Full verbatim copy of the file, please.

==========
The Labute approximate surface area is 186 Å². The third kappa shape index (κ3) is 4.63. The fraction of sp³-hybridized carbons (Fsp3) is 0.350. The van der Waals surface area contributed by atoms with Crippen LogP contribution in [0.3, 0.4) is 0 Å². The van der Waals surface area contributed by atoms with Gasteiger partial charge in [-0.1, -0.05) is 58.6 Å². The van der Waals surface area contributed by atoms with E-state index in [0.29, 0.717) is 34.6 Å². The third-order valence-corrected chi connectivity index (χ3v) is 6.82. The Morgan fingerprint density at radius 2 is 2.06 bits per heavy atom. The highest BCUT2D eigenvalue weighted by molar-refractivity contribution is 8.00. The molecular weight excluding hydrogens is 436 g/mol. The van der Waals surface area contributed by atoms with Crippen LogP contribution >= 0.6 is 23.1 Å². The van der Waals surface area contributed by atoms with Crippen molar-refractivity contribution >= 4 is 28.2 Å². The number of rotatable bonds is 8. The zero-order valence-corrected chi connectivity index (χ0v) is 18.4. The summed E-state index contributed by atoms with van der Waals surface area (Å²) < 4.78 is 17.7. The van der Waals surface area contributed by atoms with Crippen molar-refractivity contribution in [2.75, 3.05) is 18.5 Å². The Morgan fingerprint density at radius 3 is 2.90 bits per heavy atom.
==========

The Labute approximate surface area is 186 Å². The third kappa shape index (κ3) is 4.63. The fraction of sp³-hybridized carbons (Fsp3) is 0.350. The van der Waals surface area contributed by atoms with Crippen LogP contribution in [0.3, 0.4) is 0 Å². The van der Waals surface area contributed by atoms with Gasteiger partial charge in [-0.1, -0.05) is 58.6 Å². The van der Waals surface area contributed by atoms with E-state index in [0.29, 0.717) is 34.6 Å². The third-order valence-corrected chi connectivity index (χ3v) is 6.82. The Morgan fingerprint density at radius 2 is 2.06 bits per heavy atom. The highest BCUT2D eigenvalue weighted by molar-refractivity contribution is 8.00. The molecular weight excluding hydrogens is 436 g/mol. The van der Waals surface area contributed by atoms with Crippen LogP contribution >= 0.6 is 23.1 Å². The van der Waals surface area contributed by atoms with Crippen molar-refractivity contribution >= 4 is 28.2 Å². The number of rotatable bonds is 8. The zero-order valence-corrected chi connectivity index (χ0v) is 18.4. The summed E-state index contributed by atoms with van der Waals surface area (Å²) < 4.78 is 17.7. The van der Waals surface area contributed by atoms with Crippen molar-refractivity contribution in [2.75, 3.05) is 18.5 Å². The Morgan fingerprint density at radius 3 is 2.90 bits per heavy atom.